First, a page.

Lunch can comprise one-third of your children’s nutrition for the day, so it’s important to pick nutrient-rich foods that fuel their brain and bodies for the afternoon. However, it’s easy to get those brown bag blues! Here are our best tips for getting your children to eat a healthy lunch and saving time while doing it.
1. Involve your children with choosing, planning and preparing their lunches.
Even though you try to include healthy foods in your children’s lunch bags, they may not actually eat it when lunchtime comes. If you involve your children in making their lunch, they will be more excited about eating their own creations.
• Let your kids choose their own fun, colorful lunch bag or lunch box.
• Sit down with your child and teach them the importance of including a protein, grain, at least one fruit and veggie and a dairy product at each meal. Check out the USDA’s MyPlate website for fun coloring pages and colorful printables.
• Make a checklist of the specific foods your child likes in each category; this will save time and money when grocery shopping.
• Before your weekly grocery shopping trip, let you child circle the foods he or she would like from each category for their lunches in the coming week.
• Assemble the lunches together the night before to reduce stress in the morning.
• Make the day extra special by adding a surprise, like a healthy sweet treat, stickers or a personalized note.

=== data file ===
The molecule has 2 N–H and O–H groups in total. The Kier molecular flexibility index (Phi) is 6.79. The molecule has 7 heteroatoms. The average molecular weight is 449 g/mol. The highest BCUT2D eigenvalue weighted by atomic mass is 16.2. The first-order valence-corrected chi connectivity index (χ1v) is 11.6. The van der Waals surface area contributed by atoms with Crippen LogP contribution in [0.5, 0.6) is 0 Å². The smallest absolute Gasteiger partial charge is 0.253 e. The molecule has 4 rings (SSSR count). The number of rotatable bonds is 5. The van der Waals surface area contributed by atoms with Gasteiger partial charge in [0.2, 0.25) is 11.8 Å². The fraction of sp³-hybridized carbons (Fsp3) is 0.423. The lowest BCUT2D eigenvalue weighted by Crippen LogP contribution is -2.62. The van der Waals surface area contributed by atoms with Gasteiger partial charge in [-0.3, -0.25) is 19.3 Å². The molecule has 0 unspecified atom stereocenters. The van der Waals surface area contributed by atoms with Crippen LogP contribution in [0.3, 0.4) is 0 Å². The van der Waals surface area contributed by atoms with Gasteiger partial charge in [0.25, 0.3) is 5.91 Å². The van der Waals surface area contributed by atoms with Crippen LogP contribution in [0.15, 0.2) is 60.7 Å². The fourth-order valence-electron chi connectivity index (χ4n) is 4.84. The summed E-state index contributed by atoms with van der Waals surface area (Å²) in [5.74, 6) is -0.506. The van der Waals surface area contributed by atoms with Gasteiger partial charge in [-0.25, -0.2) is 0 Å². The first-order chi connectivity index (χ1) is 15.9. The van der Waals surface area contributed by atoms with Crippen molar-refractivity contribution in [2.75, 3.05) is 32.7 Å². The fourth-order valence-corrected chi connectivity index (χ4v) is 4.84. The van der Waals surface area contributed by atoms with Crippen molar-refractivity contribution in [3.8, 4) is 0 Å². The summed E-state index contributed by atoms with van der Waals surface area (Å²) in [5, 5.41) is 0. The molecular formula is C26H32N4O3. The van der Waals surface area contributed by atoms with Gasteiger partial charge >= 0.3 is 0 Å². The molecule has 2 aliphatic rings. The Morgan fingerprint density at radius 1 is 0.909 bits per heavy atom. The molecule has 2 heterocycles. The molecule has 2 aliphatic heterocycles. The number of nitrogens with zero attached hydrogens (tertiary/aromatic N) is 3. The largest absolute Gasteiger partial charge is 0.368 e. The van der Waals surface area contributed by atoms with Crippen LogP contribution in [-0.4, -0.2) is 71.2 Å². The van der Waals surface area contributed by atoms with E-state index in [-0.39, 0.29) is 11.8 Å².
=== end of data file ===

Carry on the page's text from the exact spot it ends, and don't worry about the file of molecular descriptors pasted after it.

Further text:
2. Make healthy foods more appealing.
Kids eat with their eyes first. If it looks interesting and fun, they are more likely to eat it.
• Use cookie cutters to make sandwiches into fun shapes like dinosaurs and hearts.
• Make miniature sandwiches using slider buns or mini bagels or prepare mini muffins. Kid’s love eating with their hands; smaller foods are much more fun to eat.
• Choose colorful fruits and veggies, and include dips like low-fat ranch, salsa, peanut butter or hummus. Make your own protein- and calcium-packed dip with low-fat Greek yogurt. Try adding herbs for a veggie dip or cinnamon and honey for a quick and easy fruit dip.
• Make lunch interactive. Pack an English muffin, marinara pizza sauce, cheese and different veggies for pizza, or pack corn tortillas, beans, cheese and salsa for tacos.
3. Encourage your kids to try new foods.
Exotic fruit, like carambola (star fruit), kiwi, mango and papaya can add excitement to healthy eating. Let your child pick out a new fruit or vegetable in the produce department to show off to their friends at lunchtime.
4. Use leftovers to stretch your food budget and add variety to the lunchbox menu.
Be creative with leftovers, and turn them into something new. Take leftover cooked pasta from last night, and add some salad dressing and a few chopped veggies to make a quick pasta salad. Combine leftover cooked meat with fresh vegetables in a colorful spinach wrap.
5. Keep food at a safe temperature to avoid foodborne illness.
Harmful bacteria multiply rapidly in the “danger zone” (between 40 and 140°F). Perishable food transported without a cold source won’t stay safe for long. Place an ice pack in your child’s insulated lunch box alongside sandwiches with cheese or meat, yogurt and other perishable foods to keep everything at a safe temperature. If you don’t have an ice pack on hand, freeze juice boxes or a water bottle. To keep hot foods hot, use an insulated thermos for soup, chili or stew. Some foods can be packed at room temperature, such as whole fruits and vegetables, hard cheese (safe for up to 4 hours), canned meat and fish, chips, breads, crackers, peanut butter, jelly, mustard, and pickles.